The other moral of this story is never accept unexplained behaviour in your code. It can be monumentally frustrating at times but when the lightbulb goes on, all becomes clear and it is marvellous. These moments are what I love about being a developer.

Quirk of the day - UIButton states and Images

UIButtons and I don't seem to get on. Embarrassing but true. Controls don't come much simpler than a button, but I still have spent an inordinate amount of time wrestling with them.

My latest episode of button distraction was trying to get a button to show different images in two states. Simple, right? Done it many times before. You just set different images for different states and toggle the states. I traditionally use the selected state for this.

First attempt

That works fine ... until I disabled the button while selected. At that point the button showed a greyed-out version of the unselected image. When enabled again the selected image came back.

So I spent some time making sure that I wasn't toggling the selected state myself as part of the disable/enable logic. No that wasn't the problem.

Time for something new and radical - I reread the documentation and thought about was what was going on.

As often happens the reason for the behaviour is simple and obvious ... disabled is just another state and it gets added (or'ed actually) into the button's state. Disabled | selected is not the same as selected so my explicit selected image was not used.

The obvious solution was to set the same image for selected | disabled as well. As with many obvious solutions, it was wrong.

Second attempt

Now when I disabled the button I got the right image, but it wasn't greyed out in the normal manner for disabled buttons! Apparently greying-out the image is only the behaviour when an image is not specified for the disabled state and the normal state image is being used.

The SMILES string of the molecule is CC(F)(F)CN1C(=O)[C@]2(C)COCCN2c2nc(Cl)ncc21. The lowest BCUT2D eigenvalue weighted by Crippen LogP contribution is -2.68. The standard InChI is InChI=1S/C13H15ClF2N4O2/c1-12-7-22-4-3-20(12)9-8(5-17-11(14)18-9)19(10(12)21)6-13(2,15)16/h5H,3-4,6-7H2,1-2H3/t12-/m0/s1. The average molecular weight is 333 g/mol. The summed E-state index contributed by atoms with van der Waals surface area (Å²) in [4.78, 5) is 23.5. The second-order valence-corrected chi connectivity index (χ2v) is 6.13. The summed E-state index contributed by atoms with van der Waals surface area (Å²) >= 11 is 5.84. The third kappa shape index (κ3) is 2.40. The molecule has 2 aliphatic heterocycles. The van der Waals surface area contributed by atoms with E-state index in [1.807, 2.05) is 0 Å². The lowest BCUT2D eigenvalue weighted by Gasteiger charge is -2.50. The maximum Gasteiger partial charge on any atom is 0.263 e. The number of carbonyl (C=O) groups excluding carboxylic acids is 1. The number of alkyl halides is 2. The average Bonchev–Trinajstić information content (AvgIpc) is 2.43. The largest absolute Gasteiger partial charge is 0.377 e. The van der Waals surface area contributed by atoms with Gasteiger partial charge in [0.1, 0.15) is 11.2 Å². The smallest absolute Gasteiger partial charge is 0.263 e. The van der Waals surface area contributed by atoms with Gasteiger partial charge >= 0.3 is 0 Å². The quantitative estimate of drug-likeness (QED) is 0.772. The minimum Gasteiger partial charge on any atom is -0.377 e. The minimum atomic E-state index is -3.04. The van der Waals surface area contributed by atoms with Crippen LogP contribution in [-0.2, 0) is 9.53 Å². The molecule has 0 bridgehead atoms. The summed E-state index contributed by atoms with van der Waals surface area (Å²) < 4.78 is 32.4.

Of course this makes sense. In most cases when you explicitly specify a disabled image you want to use that image as is, not have a greyed-out version forced upon you.

I could see two alternatives - (1) create a greyed-out version of my selected icon for use when disabled, or (2) abandon using the selected state mechanism completely and set the image for the normal state as required and let the default disable behaviour grey them out.

Unsatisfactory result

Fiddling around with another icon image and getting it to match the system generated greyed-out icons seemed like a lot of work and destined to not look quite right, so I went with option 2.

Not a particularly satisfying resolution as instinctively it feels a bit clunky, but it works and I now know a little more about button behaviour than I did.

Quirk of the day - NSMakeRange

Oscar Wilde may have said "Consistency is the last refuge of the unimaginative", but consistency in method and function names has a lot to recommend it.

For example, given the ever popular and useful …


… you would be forgiven for expecting there to be …


But no, instead it's …


My poor old neurones are taxed enough without this.

As a random aside, years ago (decades in fact) I enjoyed exploring IBM's AS/400. The command language had a beautifully consistent system of concatenating three letter abbreviations to form commands. So if you didn't know the command to power the system down, you could take a pretty good guess that it would be "pwrdwnsys". Want to do it right now, just add a "*immed". Hours of fun.